I hope this helps you.
Take your time. Take your TIME. This is a long term commitment. You do not want health or behavior issues.
Hopefully, you will have this dog for it's full life span. :)

******PS- MOST importantly...we felt like WE were being interviewed and watched closely for our reactions to the pups as well as all the other dogs. This breeder really cared about who was adopting her pups. We asked her "Can we get her?" after an hour. She was not pushy in the least.
 

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I honestly haven't seen a pup with that pointy of a head in a long time...seems very suspect to me.

I'd recommend looking elsewhere.
 

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I agree with Dani. I am certainly no expert, but that pup doesn't look very healthy or fully labbish to me. Not that you shouldn't adopt him, but I would ask lots of questions.
 

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Everything's great with this one, the seller bragged about the champion lines in his ancestry outlined in his registration papers.
Bragging about champion lines is one thing, producing actual evidence of those lines is another. For example, back yard breeders can brag on champion lines but they could be 5 generations back. A good breeder should be able to tell you everything about the dogs in your puppies pedigree. Also, "champion lines" only really holds merit if the parents, grandparents, etc., are titled. When the titles are in the 4th/5th generation those dogs don't hold much influence over your puppy.

only been fed two times a day.
This doesn't seem frequent enough for a growing pup. Puppies should be fed 3-4 times a day.

I also agree with the others that he doesn't look full Lab. Maybe it is the pictures or just poor breeding, but his head looks a bit hound-like.
 

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I wouldn't worry about the pups being "hosed" as much as other things- like the head issue and the fact that it actually doesn't look like a full lab. Puppies get into gross stuff and walk in their poop and food- a wipe/rinse isn't a big deal for me.

Other issues are though. I'd look else where.
 

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Is his head as pointy as it appears in the pics? He does look awfully thin to me. Pups that age really should be fed 3 times a day. He is a cutie though. Do you have a link to the breeders site that we can look at?
 

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I took another look at the picture. I'm not really sure= your picture is very, very difficult to actually see anything in- but if the stomach is as distended as it appears in the pic, I'd be concerned.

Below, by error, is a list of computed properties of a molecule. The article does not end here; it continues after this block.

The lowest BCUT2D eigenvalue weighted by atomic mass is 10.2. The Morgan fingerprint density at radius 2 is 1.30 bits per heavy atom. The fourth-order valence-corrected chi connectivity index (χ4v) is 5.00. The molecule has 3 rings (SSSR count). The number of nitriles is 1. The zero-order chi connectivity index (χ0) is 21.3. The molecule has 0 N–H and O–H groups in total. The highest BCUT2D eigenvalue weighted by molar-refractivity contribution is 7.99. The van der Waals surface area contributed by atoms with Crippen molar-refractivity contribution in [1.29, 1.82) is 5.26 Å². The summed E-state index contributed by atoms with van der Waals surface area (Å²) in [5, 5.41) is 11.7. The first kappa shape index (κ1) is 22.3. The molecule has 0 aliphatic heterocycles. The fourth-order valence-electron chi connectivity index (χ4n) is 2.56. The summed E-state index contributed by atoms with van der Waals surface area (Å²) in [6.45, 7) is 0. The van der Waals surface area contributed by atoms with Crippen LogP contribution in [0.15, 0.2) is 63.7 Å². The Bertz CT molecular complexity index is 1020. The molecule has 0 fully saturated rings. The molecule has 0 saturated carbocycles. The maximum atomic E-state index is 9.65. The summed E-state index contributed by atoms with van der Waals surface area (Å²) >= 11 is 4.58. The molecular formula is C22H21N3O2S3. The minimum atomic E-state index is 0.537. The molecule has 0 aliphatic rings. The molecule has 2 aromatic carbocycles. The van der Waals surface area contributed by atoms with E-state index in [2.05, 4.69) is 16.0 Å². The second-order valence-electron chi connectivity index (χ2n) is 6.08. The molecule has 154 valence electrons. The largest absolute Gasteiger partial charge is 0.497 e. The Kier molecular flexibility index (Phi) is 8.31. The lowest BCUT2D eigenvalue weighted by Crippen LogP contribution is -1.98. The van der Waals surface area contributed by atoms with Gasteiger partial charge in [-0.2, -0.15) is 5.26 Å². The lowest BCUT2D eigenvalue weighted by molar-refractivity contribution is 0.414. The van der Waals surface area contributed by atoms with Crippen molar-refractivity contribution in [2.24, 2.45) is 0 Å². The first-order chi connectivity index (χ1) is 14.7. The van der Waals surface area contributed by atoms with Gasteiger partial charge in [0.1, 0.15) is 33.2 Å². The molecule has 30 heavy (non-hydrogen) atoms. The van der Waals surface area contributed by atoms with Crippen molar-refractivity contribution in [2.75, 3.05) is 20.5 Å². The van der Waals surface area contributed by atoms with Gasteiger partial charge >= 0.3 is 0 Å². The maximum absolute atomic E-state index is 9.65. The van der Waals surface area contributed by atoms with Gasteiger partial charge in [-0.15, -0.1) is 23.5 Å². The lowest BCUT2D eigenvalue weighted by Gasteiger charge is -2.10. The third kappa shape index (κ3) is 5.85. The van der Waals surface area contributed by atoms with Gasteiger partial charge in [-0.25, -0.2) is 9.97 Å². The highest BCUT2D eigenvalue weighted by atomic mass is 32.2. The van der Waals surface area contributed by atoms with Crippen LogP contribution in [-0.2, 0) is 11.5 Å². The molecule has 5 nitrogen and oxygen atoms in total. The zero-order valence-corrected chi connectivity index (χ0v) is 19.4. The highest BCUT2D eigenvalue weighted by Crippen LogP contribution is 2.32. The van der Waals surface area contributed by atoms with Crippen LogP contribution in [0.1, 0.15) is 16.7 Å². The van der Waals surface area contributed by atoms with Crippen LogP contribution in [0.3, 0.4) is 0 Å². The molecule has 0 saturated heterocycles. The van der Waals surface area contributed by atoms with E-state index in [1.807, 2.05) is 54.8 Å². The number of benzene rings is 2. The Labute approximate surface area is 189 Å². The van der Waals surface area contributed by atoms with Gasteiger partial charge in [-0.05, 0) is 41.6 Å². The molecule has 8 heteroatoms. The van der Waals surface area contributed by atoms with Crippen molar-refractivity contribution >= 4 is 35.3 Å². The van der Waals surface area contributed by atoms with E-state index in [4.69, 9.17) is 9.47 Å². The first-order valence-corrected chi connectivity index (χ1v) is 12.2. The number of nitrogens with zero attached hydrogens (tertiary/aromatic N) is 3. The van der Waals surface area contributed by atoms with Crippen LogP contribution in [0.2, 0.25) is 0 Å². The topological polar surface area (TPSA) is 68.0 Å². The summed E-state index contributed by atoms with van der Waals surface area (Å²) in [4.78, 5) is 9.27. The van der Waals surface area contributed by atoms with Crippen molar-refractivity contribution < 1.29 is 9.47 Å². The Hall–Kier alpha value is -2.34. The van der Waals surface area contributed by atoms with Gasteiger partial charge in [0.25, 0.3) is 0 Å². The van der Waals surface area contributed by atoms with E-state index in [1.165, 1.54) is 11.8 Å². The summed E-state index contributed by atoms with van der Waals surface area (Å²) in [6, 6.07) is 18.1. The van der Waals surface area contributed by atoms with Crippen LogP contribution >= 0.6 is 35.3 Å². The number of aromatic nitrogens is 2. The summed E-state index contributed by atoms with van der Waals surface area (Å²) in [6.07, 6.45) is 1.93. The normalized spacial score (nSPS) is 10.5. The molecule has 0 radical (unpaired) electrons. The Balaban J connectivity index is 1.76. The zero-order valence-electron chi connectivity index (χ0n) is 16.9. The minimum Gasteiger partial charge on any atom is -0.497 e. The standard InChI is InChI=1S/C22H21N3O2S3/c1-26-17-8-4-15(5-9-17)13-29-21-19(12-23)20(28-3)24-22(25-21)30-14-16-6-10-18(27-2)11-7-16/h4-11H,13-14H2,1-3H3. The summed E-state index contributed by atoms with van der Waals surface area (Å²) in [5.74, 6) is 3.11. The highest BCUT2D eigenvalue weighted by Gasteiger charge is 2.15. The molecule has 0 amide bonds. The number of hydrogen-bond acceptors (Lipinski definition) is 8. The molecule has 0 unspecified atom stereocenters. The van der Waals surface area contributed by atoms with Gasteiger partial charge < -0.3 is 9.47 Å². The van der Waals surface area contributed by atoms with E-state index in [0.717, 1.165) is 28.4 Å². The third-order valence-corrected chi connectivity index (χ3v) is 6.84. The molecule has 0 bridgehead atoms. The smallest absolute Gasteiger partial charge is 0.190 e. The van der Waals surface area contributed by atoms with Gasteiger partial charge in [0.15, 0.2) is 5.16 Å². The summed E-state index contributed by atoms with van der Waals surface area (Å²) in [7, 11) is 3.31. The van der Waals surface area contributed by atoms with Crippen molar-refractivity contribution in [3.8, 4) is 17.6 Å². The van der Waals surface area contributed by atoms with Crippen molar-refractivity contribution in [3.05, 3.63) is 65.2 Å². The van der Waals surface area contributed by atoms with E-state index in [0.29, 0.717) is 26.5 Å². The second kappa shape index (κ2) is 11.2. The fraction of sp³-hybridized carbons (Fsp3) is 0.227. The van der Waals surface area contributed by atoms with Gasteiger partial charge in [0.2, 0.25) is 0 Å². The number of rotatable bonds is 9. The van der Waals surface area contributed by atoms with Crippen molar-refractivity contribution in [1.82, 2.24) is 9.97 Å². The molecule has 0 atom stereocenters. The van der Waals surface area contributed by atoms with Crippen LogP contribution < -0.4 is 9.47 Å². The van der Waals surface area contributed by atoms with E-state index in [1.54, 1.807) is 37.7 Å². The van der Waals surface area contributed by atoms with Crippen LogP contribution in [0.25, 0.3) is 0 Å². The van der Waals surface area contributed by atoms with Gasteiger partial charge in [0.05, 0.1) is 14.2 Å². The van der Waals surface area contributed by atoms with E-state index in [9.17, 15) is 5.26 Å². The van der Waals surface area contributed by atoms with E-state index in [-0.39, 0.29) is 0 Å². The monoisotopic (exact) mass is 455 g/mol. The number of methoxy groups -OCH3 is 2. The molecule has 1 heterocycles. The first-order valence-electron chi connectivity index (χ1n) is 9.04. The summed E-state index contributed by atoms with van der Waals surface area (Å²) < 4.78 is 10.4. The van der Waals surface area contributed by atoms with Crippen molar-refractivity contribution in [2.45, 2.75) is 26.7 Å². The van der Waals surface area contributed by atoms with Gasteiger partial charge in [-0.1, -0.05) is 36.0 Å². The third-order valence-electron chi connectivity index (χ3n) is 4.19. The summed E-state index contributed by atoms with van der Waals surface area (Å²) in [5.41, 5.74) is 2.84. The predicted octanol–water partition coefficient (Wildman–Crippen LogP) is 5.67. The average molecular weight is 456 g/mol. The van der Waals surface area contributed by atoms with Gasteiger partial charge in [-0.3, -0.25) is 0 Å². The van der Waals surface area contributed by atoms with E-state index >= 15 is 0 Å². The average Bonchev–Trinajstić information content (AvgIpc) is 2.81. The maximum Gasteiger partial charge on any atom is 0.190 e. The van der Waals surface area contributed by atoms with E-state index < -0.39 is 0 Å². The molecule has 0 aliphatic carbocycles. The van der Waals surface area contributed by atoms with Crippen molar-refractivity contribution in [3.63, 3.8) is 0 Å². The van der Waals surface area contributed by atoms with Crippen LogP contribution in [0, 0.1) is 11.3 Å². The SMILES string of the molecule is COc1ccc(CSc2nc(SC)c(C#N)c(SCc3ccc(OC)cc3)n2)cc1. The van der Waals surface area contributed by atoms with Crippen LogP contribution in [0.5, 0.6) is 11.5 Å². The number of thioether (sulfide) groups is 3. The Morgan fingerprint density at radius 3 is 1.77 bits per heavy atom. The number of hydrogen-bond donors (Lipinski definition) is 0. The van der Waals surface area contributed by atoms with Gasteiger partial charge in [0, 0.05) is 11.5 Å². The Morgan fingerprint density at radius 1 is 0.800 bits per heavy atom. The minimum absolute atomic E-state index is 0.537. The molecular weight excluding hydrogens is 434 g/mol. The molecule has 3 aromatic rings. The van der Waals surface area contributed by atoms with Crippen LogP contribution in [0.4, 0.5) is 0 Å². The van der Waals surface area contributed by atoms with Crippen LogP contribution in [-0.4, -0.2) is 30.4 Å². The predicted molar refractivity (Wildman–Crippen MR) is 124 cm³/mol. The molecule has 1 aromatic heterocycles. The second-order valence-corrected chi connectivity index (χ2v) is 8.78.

This is a belly shot of mine at 8 weeks:


And her standing:



She was a big girl at ten pounds. It shouldn't be hugely out of proportion - nothing that makes you go, wow, is there something freakishly wrong with this puppy?
 

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Discussion Starter #11
Tanya said:
The "champions" are they far back in the ancestry? unless his parents and grandparents and great-grandparents contain champions that's no selling point at all and should be ignored.

Have the parents been properly cleared (hips, elbows, heart, eyes)?
The names in red and green colors on the reg certificate (signifying the titled ancestors) goes back as far as the grandparents but there were no medical certifications as the breeder said that those titles on the certificate were enough assurances that I would be getting a good pup.

short haired lab? I am not at all involved with conformation but...labs have short hair as a general rule don't they?
Yeah, but the light yellow labs I've seen have shorter hairs than the darker or fox reds that tend to have a bit of longer and wavy hair down the back. At least that's what I observed. ;D

What shade are the parents? Why do you believe he will get as dark as the pup in the photo? yes coat can change shades quite a bit over the years but it seems like you really want a darker pup?
The dam's color's a mix of light yellow with some orange, the breeder only showed me a picture of the sire (since he's only a stud) and there was more of the red or dark yellow color than the usual yellow. I'm not sure if he will get darker as he matures but based on what I read online and in one book he'll inherit the parents' colors. There aren't that much of the red or dark yellow labs around here and while I do prefer the light colors or cream colored labs the overall yellow color with a subtle wide orange "stripe" color running down the back of this pup was really attractive.

Chrissy said:
-The parents were both there to see in person. Running free. Came to see us. Friendly and happy looking.
The dam was there and she was let out for a while for me to observe. She's happy and friendly, a bit rambunctious too.

-Pups were raised indoors and not caged. She showed us the area. It was a room (like an enclosed porch) directly attched to the home. We saw the whelping box in this room as well. You had to go through this room to get into the main house. The parents/other dogs came in and out of the house freely.
-The pups were just outside the house (room) in a free standing caged big area because it was a really nice day to be out playing and soaking up some rays. By just outside I mean about 10 ft. from the door.